Chart the course of history through the ages with this collection of oversize foldout charts and timelines. Timeline of World History is a unique work of visual reference from the founders of the Useful Charts website that puts the world's kingdoms, empires, and civilizations in context with one another. A giant wall chart shows the timelines and key events for each region of the world, and four additional foldout charts display the history of the Americas, Europe, Asia and the Pacific, and Africa and the Middle East. Packed with maps, diagrams, and images, this book captures the very essence of our shared history.
|Editor||: Dorling Kindersley Ltd|
Much more than a history atlas, this book drops you right in the heart of the action, as 130 detailed maps tell the story of pivotal episodes in world history, from the first human migrations out of Africa to the race for space. After the foreword written by renowned broadcaster and historian Peter Snow, purpose-made regional and global maps present the history of the world as it happened, charting how events traced patterns on land and ocean - patterns of exploration, discovery, or conquest that created powerful empires, fragile colonies, or terrifying theatres of war. An interplay of text and graphics leads you around the page so that you can follow the story of civilizations through ancient, medieval, and modern times. But not every page is full of maps. At key points in History of the World Map by Map, broad, sweeping introductions provide a chance to step back and look at entire periods, such as World War 2, or to explore overarching themes, such as the Industrial Revolution. Picture spreads, meanwhile, focus on epoch-defining moments or developments, such as fascism and communism, and the invention of printing.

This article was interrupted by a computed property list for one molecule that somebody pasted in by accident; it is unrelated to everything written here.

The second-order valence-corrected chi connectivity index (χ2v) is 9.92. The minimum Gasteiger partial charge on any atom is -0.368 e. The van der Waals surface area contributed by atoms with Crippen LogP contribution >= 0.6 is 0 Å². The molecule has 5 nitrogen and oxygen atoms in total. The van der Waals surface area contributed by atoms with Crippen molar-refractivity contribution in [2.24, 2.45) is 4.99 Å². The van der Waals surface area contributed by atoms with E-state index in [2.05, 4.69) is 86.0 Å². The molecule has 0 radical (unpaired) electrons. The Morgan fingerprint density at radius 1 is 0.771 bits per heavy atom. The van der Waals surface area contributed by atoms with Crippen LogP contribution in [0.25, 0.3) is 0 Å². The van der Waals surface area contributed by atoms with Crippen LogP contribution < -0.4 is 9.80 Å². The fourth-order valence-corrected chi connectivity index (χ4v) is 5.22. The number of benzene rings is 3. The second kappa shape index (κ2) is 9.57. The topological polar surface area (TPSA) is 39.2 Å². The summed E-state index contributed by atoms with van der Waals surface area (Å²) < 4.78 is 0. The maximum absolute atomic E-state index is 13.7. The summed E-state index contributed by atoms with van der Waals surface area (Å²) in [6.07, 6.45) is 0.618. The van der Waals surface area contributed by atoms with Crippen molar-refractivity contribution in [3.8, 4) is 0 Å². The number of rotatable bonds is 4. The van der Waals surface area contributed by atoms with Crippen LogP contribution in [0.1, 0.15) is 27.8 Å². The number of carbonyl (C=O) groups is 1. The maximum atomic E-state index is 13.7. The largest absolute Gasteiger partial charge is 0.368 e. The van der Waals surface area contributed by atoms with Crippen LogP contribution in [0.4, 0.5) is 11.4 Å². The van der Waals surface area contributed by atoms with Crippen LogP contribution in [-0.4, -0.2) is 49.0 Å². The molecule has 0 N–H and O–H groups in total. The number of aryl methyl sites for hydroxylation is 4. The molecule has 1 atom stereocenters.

|Author||: Mark Kurlansky|
|Editor||: Vintage Canada|
From the award-winning and bestselling author of Cod comes the dramatic, human story of a simple substance, an element almost as vital as water, that has created fortunes, provoked revolutions, directed economies and enlivened our recipes. Salt is common, easy to obtain and inexpensive. It is the stuff of kitchens and cooking. Yet trade routes were established, alliances built and empires secured – all for something that filled the oceans, bubbled up from springs, formed crusts in lake beds, and thickly veined a large part of the Earth’s rock fairly close to the surface. From pre-history until just a century ago – when the mysteries of salt were revealed by modern chemistry and geology – no one knew that salt was virtually everywhere. Accordingly, it was one of the most sought-after commodities in human history. Even today, salt is a major industry. Canada, Kurlansky tells us, is the world’s sixth largest salt producer, with salt works in Ontario playing a major role in satisfying the Americans’ insatiable demand. As he did in his highly acclaimed Cod, Mark Kurlansky once again illuminates the big picture by focusing on one seemingly modest detail. In the process, the world is revealed as never before.
|Author||: Will Durant,Ariel Durant|